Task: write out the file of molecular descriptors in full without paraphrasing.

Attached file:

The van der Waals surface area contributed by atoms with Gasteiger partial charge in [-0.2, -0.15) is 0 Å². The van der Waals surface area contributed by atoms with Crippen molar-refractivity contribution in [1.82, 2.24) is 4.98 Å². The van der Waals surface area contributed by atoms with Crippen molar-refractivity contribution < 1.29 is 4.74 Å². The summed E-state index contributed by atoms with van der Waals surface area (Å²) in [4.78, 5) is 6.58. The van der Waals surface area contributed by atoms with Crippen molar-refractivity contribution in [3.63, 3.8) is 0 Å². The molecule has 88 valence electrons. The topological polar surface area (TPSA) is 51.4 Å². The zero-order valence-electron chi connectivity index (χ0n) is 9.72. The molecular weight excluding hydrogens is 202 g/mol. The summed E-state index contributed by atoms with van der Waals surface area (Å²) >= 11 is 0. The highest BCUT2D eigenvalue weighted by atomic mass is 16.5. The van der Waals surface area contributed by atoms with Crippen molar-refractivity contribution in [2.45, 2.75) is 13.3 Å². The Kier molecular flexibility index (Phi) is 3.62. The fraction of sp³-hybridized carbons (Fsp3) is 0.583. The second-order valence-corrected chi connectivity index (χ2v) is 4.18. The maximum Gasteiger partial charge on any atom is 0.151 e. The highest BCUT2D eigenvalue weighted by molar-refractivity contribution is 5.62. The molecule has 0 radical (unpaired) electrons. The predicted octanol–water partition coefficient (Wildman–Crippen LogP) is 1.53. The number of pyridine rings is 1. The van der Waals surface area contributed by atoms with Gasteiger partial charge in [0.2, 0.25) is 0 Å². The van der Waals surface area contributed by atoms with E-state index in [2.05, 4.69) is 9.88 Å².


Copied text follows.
The van der Waals surface area contributed by atoms with Gasteiger partial charge in [-0.2, -0.15) is 0 Å². The van der Waals surface area contributed by atoms with Crippen molar-refractivity contribution in [1.82, 2.24) is 4.98 Å². The van der Waals surface area contributed by atoms with Crippen molar-refractivity contribution < 1.29 is 4.74 Å². The summed E-state index contributed by atoms with van der Waals surface area (Å²) in [4.78, 5) is 6.58. The van der Waals surface area contributed by atoms with Crippen molar-refractivity contribution in [3.63, 3.8) is 0 Å². The molecule has 88 valence electrons. The topological polar surface area (TPSA) is 51.4 Å². The zero-order valence-electron chi connectivity index (χ0n) is 9.72. The molecular weight excluding hydrogens is 202 g/mol. The summed E-state index contributed by atoms with van der Waals surface area (Å²) >= 11 is 0. The highest BCUT2D eigenvalue weighted by atomic mass is 16.5. The van der Waals surface area contributed by atoms with Crippen molar-refractivity contribution in [2.45, 2.75) is 13.3 Å². The Kier molecular flexibility index (Phi) is 3.62. The fraction of sp³-hybridized carbons (Fsp3) is 0.583. The second-order valence-corrected chi connectivity index (χ2v) is 4.18. The maximum Gasteiger partial charge on any atom is 0.151 e. The highest BCUT2D eigenvalue weighted by molar-refractivity contribution is 5.62. The molecule has 0 radical (unpaired) electrons. The predicted octanol–water partition coefficient (Wildman–Crippen LogP) is 1.53. The number of pyridine rings is 1. The van der Waals surface area contributed by atoms with Gasteiger partial charge in [0.2, 0.25) is 0 Å². The van der Waals surface area contributed by atoms with E-state index in [2.05, 4.69) is 9.88 Å².